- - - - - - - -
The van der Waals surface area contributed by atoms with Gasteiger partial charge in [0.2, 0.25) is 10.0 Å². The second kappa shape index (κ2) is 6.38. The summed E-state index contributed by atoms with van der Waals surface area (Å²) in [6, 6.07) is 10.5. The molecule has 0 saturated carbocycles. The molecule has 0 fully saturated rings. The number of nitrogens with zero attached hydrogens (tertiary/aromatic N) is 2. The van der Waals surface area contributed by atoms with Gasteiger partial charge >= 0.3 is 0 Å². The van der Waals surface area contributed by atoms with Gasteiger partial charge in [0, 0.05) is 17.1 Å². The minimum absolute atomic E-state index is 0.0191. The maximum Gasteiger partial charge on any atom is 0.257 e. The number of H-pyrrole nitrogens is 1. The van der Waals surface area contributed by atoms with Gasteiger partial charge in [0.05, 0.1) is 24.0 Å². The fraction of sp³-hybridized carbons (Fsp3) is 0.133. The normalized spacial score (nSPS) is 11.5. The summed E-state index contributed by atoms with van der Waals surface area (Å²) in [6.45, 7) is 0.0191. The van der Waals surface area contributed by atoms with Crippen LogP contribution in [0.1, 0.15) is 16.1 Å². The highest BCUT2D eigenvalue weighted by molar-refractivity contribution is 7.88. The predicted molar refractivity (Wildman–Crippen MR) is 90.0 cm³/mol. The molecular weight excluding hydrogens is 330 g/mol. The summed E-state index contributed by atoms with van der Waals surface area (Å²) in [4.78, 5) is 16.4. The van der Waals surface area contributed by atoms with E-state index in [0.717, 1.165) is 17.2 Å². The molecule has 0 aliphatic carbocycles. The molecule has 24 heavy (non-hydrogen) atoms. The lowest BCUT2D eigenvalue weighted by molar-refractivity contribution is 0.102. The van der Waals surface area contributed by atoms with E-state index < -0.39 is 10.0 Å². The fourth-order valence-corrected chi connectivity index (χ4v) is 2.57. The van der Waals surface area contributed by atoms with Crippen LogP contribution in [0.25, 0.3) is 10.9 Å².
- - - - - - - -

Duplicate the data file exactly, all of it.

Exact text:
The van der Waals surface area contributed by atoms with Gasteiger partial charge in [0.2, 0.25) is 10.0 Å². The second kappa shape index (κ2) is 6.38. The summed E-state index contributed by atoms with van der Waals surface area (Å²) in [6, 6.07) is 10.5. The molecule has 0 saturated carbocycles. The molecule has 0 fully saturated rings. The number of nitrogens with zero attached hydrogens (tertiary/aromatic N) is 2. The van der Waals surface area contributed by atoms with Gasteiger partial charge >= 0.3 is 0 Å². The van der Waals surface area contributed by atoms with Gasteiger partial charge in [0, 0.05) is 17.1 Å². The minimum absolute atomic E-state index is 0.0191. The maximum Gasteiger partial charge on any atom is 0.257 e. The number of H-pyrrole nitrogens is 1. The van der Waals surface area contributed by atoms with Gasteiger partial charge in [0.05, 0.1) is 24.0 Å². The fraction of sp³-hybridized carbons (Fsp3) is 0.133. The normalized spacial score (nSPS) is 11.5. The summed E-state index contributed by atoms with van der Waals surface area (Å²) in [6.45, 7) is 0.0191. The van der Waals surface area contributed by atoms with Crippen LogP contribution in [0.1, 0.15) is 16.1 Å². The highest BCUT2D eigenvalue weighted by molar-refractivity contribution is 7.88. The predicted molar refractivity (Wildman–Crippen MR) is 90.0 cm³/mol. The molecular weight excluding hydrogens is 330 g/mol. The summed E-state index contributed by atoms with van der Waals surface area (Å²) in [4.78, 5) is 16.4. The van der Waals surface area contributed by atoms with E-state index in [0.717, 1.165) is 17.2 Å². The molecule has 0 aliphatic carbocycles. The molecule has 24 heavy (non-hydrogen) atoms. The lowest BCUT2D eigenvalue weighted by molar-refractivity contribution is 0.102. The van der Waals surface area contributed by atoms with E-state index < -0.39 is 10.0 Å². The fourth-order valence-corrected chi connectivity index (χ4v) is 2.57. The van der Waals surface area contributed by atoms with Crippen LogP contribution in [0.25, 0.3) is 10.9 Å².